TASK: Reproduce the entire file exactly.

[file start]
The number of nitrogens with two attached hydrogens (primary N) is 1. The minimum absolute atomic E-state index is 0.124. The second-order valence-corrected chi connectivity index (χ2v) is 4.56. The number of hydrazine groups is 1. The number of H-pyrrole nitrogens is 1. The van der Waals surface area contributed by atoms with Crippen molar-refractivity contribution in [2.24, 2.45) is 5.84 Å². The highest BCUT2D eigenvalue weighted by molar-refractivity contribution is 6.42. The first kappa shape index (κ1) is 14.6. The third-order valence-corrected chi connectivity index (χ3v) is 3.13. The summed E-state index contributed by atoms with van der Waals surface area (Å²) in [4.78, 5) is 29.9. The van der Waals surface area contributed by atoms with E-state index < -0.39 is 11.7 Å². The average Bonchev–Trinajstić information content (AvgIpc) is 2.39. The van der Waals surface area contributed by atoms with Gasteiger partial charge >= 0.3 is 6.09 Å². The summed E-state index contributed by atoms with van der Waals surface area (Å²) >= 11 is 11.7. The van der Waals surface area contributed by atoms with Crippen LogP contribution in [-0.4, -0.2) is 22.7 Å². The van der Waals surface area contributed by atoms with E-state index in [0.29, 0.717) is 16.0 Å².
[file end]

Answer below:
The number of nitrogens with two attached hydrogens (primary N) is 1. The minimum absolute atomic E-state index is 0.124. The second-order valence-corrected chi connectivity index (χ2v) is 4.56. The number of hydrazine groups is 1. The number of H-pyrrole nitrogens is 1. The van der Waals surface area contributed by atoms with Crippen molar-refractivity contribution in [2.24, 2.45) is 5.84 Å². The highest BCUT2D eigenvalue weighted by molar-refractivity contribution is 6.42. The first kappa shape index (κ1) is 14.6. The third-order valence-corrected chi connectivity index (χ3v) is 3.13. The summed E-state index contributed by atoms with van der Waals surface area (Å²) in [4.78, 5) is 29.9. The van der Waals surface area contributed by atoms with E-state index < -0.39 is 11.7 Å². The average Bonchev–Trinajstić information content (AvgIpc) is 2.39. The van der Waals surface area contributed by atoms with Gasteiger partial charge >= 0.3 is 6.09 Å². The summed E-state index contributed by atoms with van der Waals surface area (Å²) >= 11 is 11.7. The van der Waals surface area contributed by atoms with Crippen LogP contribution in [-0.4, -0.2) is 22.7 Å². The van der Waals surface area contributed by atoms with E-state index in [0.29, 0.717) is 16.0 Å².